site specific object made for Invisible Stiavnica project, Banska Stiavnica - Sobov
approx. 13 x 9 m, various materials

"What I do know is that nowhere does this work make the claim that it ought to. That it ought to change communications, improve someone else's living conditions, further relations, or make transparent differences between people for a better understanding. This public artwork is difficult because it unapologetically asks questions that people must ask constantly. It asks them, more concerned with the asking, than with the fears and the concerns that they evoke. In doing so, most questions will remain unanswered, beyond fixed understanding and immediate legibility. This artwork has set about creating a deliberate and dizzying reversal of notions of periphery, of insiders and outsiders, of opacity and transparency, of knowledge and not-knowledge. This dreamcatcher might provoke a reaction beyond the managed quarter of the institutionally approved artwork. You must go and stand, uncomfortably inside of all of your questions, and remember that they are your questions. And when you remember that you cannot speak for, understand or demand transparency from another, you remember that if you hang a dreamcatcher outside of someone's window, outside of someone's town, someone can climb the tower to cut it down.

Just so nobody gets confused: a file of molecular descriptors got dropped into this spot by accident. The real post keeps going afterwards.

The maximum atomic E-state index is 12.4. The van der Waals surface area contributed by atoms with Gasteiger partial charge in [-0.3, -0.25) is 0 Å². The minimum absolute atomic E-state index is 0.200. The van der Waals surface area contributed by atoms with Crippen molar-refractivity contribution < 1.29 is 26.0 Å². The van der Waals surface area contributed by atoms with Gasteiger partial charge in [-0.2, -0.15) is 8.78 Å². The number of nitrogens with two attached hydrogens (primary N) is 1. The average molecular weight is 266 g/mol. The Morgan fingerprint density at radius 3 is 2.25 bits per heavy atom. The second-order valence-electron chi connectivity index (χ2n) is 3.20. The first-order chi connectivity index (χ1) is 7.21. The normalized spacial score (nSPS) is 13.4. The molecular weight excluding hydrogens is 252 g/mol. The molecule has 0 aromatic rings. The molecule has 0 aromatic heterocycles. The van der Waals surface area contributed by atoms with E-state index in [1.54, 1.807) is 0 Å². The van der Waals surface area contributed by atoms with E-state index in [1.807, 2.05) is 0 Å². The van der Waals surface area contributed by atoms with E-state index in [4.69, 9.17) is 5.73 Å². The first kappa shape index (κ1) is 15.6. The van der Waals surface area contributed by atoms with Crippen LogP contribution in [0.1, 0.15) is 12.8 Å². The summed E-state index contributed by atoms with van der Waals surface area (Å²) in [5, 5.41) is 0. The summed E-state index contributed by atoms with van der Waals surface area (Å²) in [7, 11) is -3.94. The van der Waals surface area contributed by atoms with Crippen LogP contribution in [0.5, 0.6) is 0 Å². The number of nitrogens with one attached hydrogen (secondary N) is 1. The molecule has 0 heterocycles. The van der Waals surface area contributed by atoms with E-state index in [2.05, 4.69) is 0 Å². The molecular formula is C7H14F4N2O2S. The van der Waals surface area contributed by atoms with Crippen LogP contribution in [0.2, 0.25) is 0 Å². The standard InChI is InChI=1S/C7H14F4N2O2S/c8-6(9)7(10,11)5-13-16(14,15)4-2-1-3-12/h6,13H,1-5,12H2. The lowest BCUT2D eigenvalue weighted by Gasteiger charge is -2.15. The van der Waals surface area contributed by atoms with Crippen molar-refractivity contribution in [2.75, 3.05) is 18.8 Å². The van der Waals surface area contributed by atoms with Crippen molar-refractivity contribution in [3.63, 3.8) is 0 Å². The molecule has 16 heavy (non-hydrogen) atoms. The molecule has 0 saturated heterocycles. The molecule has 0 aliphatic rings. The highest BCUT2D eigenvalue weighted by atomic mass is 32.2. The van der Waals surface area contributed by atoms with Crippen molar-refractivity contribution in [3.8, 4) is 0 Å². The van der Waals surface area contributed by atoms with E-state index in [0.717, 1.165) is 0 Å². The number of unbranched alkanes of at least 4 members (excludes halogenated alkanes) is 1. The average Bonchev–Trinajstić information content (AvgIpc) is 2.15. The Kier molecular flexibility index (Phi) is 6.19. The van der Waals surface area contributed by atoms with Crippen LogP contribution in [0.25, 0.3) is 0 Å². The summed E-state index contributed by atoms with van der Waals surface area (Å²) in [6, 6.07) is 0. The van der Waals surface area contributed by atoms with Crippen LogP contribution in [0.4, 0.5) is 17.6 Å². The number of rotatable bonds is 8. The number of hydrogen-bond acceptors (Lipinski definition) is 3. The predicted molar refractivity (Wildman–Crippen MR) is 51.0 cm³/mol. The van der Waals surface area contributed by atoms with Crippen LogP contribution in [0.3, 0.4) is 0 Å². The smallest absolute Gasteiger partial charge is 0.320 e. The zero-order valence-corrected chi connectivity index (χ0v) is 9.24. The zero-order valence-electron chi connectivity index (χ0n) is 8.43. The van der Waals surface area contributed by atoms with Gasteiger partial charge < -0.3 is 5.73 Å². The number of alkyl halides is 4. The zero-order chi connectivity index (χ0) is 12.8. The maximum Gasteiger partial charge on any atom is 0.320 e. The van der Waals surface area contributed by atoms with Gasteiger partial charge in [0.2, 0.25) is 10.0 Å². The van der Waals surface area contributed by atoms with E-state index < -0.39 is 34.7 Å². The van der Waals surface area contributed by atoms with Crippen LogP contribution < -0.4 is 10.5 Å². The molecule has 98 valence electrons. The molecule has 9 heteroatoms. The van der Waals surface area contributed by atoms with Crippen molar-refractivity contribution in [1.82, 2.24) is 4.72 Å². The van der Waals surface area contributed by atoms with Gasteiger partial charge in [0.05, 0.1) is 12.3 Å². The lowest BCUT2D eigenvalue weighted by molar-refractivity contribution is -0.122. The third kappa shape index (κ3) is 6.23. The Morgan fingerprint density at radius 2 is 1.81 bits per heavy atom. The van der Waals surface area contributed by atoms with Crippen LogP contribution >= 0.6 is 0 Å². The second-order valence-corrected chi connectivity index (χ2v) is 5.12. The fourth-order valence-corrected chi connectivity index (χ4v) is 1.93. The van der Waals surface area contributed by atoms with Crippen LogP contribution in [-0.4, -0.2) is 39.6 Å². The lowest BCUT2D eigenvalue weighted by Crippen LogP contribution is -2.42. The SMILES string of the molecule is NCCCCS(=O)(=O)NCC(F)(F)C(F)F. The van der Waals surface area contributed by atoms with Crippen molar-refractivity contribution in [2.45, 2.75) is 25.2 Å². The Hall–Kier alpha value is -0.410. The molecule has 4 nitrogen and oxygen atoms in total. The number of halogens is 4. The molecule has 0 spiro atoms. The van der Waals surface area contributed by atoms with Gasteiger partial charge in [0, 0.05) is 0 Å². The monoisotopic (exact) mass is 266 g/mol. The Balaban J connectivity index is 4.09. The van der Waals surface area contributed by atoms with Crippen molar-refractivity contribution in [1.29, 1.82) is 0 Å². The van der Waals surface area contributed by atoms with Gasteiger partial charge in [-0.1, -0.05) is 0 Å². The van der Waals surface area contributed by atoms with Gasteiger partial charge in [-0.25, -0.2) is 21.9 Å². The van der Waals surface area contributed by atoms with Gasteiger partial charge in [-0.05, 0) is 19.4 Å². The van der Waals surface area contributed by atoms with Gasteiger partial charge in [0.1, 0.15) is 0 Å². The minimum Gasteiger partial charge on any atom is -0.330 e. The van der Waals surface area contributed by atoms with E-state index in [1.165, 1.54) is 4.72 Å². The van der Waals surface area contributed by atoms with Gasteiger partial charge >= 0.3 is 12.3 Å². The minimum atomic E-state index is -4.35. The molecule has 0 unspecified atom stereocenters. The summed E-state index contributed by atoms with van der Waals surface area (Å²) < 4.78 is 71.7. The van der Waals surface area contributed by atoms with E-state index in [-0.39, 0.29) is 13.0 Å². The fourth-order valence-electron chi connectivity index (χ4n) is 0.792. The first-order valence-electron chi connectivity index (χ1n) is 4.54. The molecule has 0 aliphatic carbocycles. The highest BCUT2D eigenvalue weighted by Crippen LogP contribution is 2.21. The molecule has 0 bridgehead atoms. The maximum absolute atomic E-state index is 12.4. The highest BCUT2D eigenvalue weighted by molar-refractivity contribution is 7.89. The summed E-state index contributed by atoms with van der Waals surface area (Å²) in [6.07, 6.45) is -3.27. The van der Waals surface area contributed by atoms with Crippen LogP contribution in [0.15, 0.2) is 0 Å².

I don't think that the dreamcatcher will be cut down. Because honestly? It is beautiful. It is fascinating and it is uncanny. It captures so gently, in its slow rocking, that unfamiliar sense of familiarity, the power of the spectacle. It is brave and it is humorous, it's colourful plastic junk shop ephemera, collected and intricately assembled into small perfect coloured beads. It is stand-up comedy and BDSM sex; it is cauliflowers. It's lengths of cheap white rope, woven delicately into a spider's web, disappearing now against the white clouds. Its elegant strings of shining golden cd's catching the sunlight. It is so beautiful."

(excerpt from "Dreamcatcher" by Sarah Jones, August 2014)
read the whole text about the project by Sarah Jones here.

installation day: